Posts tagged with "asylum"

Treatment of Afghan Interpreters

Approximately one month, the Director of Faith Matters, Fiyaz Mughal, highlighted the plight of Afghan Interpreter, Mohammed Nabi, and how he was sleeping rough on the streets of Athens. Nabi’s case was initially documented and he was assisted by Jess Webster, who works with refugees in Greece.

Having heard of the case, the petition by the Director of Faith Matters, has now reached over 116,000 signatories within 5 weeks. It is now being backed by the Sun on Sunday and has also been highlighted by the Daily Mail and the Metro. Yet, the Government have made no headway in addressing this issue. There is therefore a groundswell of public opinion backing Nabi’s case, yet the politicians refuse to even acknowledge this case.

Mohammed Nabi worked for ISAF and British forces in Afghanistan between 2008-2011. He has received numerous commendations for his work with British Forces such as from the 1st Battalion of the Duke of Lancaster’s Regiment. He was instrumental in interpreting Taliban commands in real time when in the field with British soldiers and thereby he was key to tracking Taliban troop movements and attack points against British soldiers.

Speaking to Mughal in Athens he said that:
“My role was to work with commanding officers and I was the bridge between Afghan forces and British commanding officers. When officers from the British army went to speak to village elders, I was with them. There was an unwritten command that Taliban leaders gave to their forces to kill Afghan Interpreters first so that British and ISAF forces would be blind in the field. I was at risk of suicide bombers in such situations in villages as they tried to target British commanding officers and their interpreters”.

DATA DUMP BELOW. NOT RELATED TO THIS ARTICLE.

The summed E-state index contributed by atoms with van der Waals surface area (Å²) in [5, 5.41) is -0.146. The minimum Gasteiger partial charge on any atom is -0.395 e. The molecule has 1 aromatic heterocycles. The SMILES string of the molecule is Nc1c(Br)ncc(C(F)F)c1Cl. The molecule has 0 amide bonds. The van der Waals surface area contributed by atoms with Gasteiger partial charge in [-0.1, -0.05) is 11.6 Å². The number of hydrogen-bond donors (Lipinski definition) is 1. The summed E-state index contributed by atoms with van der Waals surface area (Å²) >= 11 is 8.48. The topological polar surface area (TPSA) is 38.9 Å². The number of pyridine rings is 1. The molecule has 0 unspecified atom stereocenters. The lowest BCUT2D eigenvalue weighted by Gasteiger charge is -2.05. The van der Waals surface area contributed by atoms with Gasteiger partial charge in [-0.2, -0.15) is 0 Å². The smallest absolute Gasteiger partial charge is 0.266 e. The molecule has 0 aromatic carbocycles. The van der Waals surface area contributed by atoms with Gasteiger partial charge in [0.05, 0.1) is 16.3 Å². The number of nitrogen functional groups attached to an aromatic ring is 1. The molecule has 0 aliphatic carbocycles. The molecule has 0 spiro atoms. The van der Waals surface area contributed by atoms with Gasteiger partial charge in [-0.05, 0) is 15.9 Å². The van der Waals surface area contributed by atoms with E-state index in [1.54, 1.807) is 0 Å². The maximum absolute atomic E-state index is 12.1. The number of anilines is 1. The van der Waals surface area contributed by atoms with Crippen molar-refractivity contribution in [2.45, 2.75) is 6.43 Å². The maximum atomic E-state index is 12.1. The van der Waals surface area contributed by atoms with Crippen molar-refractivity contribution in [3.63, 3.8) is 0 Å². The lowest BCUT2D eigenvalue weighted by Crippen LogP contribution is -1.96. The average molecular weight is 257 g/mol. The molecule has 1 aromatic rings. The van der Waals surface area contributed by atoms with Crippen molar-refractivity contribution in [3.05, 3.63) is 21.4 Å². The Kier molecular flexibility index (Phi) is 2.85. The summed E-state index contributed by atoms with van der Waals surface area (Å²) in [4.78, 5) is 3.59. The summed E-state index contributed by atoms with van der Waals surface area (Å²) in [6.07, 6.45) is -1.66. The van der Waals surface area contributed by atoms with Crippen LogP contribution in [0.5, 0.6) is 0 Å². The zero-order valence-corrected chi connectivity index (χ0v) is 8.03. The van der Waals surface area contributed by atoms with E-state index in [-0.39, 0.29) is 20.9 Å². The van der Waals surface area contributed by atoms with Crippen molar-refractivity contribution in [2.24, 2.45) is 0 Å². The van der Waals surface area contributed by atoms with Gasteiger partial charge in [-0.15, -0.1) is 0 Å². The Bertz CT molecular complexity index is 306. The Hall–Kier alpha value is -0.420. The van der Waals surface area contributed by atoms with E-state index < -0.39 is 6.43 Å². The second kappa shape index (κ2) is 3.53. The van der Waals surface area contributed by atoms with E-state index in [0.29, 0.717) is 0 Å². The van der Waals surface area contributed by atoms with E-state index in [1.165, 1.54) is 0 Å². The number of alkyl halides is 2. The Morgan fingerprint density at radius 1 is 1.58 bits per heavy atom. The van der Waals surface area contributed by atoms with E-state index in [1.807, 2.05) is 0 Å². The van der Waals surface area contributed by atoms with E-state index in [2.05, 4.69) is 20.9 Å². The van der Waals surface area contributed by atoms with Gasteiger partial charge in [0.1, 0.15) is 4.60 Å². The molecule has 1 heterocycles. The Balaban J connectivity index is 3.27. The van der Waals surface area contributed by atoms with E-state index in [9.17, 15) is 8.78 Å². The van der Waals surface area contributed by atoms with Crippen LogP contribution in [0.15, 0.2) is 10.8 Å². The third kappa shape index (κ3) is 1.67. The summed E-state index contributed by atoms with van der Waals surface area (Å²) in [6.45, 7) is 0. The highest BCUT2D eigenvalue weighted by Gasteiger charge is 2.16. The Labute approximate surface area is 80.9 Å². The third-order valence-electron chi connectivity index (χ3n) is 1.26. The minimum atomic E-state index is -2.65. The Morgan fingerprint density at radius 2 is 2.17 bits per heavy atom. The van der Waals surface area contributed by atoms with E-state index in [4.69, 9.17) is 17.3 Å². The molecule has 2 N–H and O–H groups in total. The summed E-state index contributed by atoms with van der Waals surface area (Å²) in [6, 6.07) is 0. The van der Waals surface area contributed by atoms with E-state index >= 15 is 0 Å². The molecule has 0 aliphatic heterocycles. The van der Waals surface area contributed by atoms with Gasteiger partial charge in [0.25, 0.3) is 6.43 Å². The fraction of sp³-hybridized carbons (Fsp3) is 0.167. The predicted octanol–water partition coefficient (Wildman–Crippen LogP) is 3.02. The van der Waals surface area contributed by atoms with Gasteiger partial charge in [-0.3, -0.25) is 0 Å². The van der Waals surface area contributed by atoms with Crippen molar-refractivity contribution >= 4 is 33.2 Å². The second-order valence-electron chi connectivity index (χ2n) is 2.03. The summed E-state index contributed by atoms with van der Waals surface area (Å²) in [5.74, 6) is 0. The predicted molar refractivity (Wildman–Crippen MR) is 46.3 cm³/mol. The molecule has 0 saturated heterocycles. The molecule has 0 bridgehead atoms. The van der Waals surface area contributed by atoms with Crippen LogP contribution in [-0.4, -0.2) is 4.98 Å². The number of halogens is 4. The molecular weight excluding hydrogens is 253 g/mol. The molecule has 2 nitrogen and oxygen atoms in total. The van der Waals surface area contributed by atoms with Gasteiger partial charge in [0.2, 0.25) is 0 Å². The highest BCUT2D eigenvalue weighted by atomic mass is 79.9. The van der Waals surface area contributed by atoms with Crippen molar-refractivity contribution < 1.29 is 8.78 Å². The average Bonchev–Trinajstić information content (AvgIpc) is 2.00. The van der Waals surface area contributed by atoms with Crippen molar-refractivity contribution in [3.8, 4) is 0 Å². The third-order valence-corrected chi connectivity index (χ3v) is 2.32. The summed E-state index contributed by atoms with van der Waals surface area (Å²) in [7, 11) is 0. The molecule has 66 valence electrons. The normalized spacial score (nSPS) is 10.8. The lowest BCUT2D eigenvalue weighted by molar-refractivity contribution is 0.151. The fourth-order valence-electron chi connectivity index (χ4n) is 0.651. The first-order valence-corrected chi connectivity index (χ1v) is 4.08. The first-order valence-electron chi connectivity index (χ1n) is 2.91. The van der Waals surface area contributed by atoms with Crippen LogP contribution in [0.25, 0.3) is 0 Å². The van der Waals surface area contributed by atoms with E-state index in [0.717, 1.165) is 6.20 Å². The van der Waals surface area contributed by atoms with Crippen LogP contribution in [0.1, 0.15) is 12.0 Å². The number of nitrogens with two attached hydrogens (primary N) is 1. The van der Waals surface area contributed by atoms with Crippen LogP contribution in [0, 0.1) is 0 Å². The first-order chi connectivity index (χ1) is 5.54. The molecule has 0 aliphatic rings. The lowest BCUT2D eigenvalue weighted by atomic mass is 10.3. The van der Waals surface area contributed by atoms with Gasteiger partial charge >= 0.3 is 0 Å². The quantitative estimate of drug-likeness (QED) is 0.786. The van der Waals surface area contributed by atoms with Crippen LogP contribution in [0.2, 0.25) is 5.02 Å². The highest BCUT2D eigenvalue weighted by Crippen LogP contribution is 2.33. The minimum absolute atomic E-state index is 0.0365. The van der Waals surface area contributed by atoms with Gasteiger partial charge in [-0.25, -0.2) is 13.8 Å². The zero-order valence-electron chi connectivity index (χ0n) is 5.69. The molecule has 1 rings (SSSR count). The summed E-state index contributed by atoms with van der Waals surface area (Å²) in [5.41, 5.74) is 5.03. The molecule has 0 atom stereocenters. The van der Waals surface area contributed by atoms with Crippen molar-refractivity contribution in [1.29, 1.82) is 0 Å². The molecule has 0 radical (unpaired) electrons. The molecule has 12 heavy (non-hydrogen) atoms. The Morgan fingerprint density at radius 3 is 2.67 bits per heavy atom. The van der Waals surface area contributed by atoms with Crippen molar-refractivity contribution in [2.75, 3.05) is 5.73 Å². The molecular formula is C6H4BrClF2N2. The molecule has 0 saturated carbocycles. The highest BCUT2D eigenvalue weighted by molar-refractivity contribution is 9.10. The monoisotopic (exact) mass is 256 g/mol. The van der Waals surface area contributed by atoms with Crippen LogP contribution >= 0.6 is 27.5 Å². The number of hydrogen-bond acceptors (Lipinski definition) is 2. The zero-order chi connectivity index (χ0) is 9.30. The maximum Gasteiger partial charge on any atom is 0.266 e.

Nabi left working with the British armed forces after 1 year, (in 2009), because of threats from senior Afghan commanders made against his family and against him. He rejoined ISAF and British forces within 3 months of leaving since his skills were suited to armed forces work and he could not find other work and served again as an Afghan interpreter until 2011.

In 2016, an attempted kidnap against him failed and ‘night knocks’ against his front door raised threat levels against him and he fled on foot through Iran and into Turkey where he lounged for 18 months with no assistance from aid agencies who were assisting families. They were therefore not focused on assisting young single men.

Repeated attempts to highlight his case and the threat to his four children and wife failed in Turkey and he was left destitute and penniless, where he took up shepherding for basic subsistence. Each month though, saw the Taliban makes gains and come closer to his village and Nabi said that the policy of the Taliban to the children of people who assisted ISAF forces was to call them ‘sons of snakes, who were snakes themselves’. In other words, the children of Afghan interpreters were at serious of attack.

In 2016, to highlight his case he left Turkey and ended up being arrested in Greece and jailed. He was eventually released and claimed asylum though ended up penniless sleeping on a park bench in Athens where the Director of Faith Matters met up with him.

Speaking about the plight of Afghan Interpreters and in particular Nabi’s case, Fiyaz Mughal OBE, who developed the petition and who worked with the Sun on Sunday to highlight his case, said:

“Nabi has been denied entry into the UK and given no assistance when he approached UK Government agencies. How can this be right when he saw Afghan colleagues die in battle and Nabi was there saving British lives by interpreting Taliban commands whilst rounds went over his head. The only possessions he has are the plastic-coated commendations from officers because of his work in the field. It is disgusting the way that this man has been treated.